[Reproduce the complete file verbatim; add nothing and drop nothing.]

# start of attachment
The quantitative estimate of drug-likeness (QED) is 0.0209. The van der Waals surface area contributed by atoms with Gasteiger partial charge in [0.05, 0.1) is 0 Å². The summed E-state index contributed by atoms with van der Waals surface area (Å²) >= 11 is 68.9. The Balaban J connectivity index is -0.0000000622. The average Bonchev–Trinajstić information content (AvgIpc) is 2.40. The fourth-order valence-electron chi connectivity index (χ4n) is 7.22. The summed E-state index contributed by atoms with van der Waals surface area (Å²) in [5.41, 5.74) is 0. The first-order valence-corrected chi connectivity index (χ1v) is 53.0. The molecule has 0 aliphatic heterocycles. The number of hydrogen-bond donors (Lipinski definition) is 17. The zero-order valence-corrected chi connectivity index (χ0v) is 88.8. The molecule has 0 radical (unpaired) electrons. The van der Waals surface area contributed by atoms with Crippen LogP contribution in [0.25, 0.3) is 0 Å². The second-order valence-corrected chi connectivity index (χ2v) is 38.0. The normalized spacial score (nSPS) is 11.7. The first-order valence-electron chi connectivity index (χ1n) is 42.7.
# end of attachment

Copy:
The quantitative estimate of drug-likeness (QED) is 0.0209. The van der Waals surface area contributed by atoms with Gasteiger partial charge in [0.05, 0.1) is 0 Å². The summed E-state index contributed by atoms with van der Waals surface area (Å²) >= 11 is 68.9. The Balaban J connectivity index is -0.0000000622. The average Bonchev–Trinajstić information content (AvgIpc) is 2.40. The fourth-order valence-electron chi connectivity index (χ4n) is 7.22. The summed E-state index contributed by atoms with van der Waals surface area (Å²) in [5.41, 5.74) is 0. The first-order valence-corrected chi connectivity index (χ1v) is 53.0. The molecule has 0 aliphatic heterocycles. The number of hydrogen-bond donors (Lipinski definition) is 17. The zero-order valence-corrected chi connectivity index (χ0v) is 88.8. The molecule has 0 radical (unpaired) electrons. The van der Waals surface area contributed by atoms with Crippen LogP contribution in [0.25, 0.3) is 0 Å². The second-order valence-corrected chi connectivity index (χ2v) is 38.0. The normalized spacial score (nSPS) is 11.7. The first-order valence-electron chi connectivity index (χ1n) is 42.7.